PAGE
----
Fanning the Flames: The Freedom Project Blog


Operation Objectivity

By Shawn Healy
A First Amendment controversy in New York City schools raises a broader question of the extent to which educators should make their political preferences known to students during an election year, or at any juncture for that matter. The United Federation of Teachers, who endorsed Senator Barack Obama for President, filed suit to challenge an ordinance that prohibits politicking among teachers on school grounds. A federal district judge upheld it in part, prohibiting an Obama button on an educator's lapel, for instance, while allowing the distribution of literature in staff mailboxes or the posting of fliers in common areas not accessed by students.

Social studies educators in particular are placed in a precarious position, as many of us are passionate about the very political parties, candidates, and issues we teach our students about on a daily basis. It is difficult to separate our subjective evaluations of each with objective lessons that present the facts before students so that they can come to their own conclusions. This phenomenon comes to a head during presidential election years when politics drives the discourse of even the most casual civic participants.

I taught about the 2000 presidential election during my second year as a teacher. My classes examined the candidates and major issues of the campaign in great detail. We studied the internal dynamics of each of the 50 states in the Union from the perspective of the Electoral College (I never could have anticipated the extent to which this exercise would resonate!). My seniors even orchestrated a school wide presidential election with real ballots and polling equipment, equating individual social studies classes with states and staging the race to 270 electoral votes. All along, my students peppered me with questions about my own preferences, and I promised to reveal them the day after the election.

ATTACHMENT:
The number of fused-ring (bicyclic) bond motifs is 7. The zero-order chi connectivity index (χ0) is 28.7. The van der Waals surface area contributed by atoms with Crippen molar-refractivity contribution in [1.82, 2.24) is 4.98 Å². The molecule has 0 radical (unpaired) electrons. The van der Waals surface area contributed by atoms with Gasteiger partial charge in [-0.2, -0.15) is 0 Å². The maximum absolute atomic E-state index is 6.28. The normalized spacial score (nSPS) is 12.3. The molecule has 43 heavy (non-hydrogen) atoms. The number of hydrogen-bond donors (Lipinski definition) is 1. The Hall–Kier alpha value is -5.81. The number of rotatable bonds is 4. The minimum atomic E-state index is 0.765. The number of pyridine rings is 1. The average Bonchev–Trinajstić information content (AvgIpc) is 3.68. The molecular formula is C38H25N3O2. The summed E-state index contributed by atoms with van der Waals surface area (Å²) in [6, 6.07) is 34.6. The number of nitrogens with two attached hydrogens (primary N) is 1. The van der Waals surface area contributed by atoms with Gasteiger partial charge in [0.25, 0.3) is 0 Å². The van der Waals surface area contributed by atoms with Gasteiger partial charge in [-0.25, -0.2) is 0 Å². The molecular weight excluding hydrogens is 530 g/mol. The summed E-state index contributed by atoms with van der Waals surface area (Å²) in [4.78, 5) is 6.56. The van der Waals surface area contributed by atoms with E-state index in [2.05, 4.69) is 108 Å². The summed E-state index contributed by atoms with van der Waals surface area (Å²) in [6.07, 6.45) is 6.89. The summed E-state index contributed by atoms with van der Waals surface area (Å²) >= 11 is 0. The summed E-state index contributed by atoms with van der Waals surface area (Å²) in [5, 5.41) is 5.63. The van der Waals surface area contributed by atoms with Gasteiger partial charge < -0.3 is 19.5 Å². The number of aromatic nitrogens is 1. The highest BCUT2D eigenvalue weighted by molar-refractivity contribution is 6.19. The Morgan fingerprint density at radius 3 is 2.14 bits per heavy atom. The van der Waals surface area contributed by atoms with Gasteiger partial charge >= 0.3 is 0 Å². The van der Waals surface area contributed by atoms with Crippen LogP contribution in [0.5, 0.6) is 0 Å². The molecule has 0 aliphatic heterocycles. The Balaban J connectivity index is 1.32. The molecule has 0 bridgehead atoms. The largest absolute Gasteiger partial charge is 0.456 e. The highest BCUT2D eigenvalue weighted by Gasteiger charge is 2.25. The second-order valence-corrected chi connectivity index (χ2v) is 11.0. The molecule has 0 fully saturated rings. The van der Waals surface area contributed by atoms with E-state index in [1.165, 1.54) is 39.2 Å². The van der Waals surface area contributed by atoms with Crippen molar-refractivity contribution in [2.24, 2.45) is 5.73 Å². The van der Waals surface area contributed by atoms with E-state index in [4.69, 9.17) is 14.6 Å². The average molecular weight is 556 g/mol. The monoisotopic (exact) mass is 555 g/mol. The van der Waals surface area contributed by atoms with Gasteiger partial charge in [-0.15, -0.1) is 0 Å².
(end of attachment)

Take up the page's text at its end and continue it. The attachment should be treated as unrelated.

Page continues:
I held true to this commitment, but the election was not decided for another 36 days. I provided daily updates of the Florida recount to my students, but my comments were colored hereafter by my presidential preference, for now I had visible skin in the game. I vowed to never make this mistake again, and even though I taught a civics course that asked students to declare their own party affiliations for the purpose of a semester-long government simulation, I held true to this policy.

However, I did have colleagues who felt otherwise and remained candid about their political preferences. Proponents argue that we cannot possibly separate our personal biases from the subject matter we teach, so it is better to make our preferences known and allow the chips to fall as they may. Others go so far as to suggest that if one truly believes the ideals to which we subscribe, it is our duty to dispense this sage advice to our students, shaping young minds and tomorrow's leaders.

I clearly subscribe to the position of classroom neutrality, no matter how difficult it may be to execute. I feel that we do our students a great disservice when we deny them the opportunity to encounter objective information and to arrive at their own conclusions after thorough analysis. On another level, to indoctrinate is to deny that our students enter the classroom with political information, familial influences, and biases of their own. In short, they are not empty vessels.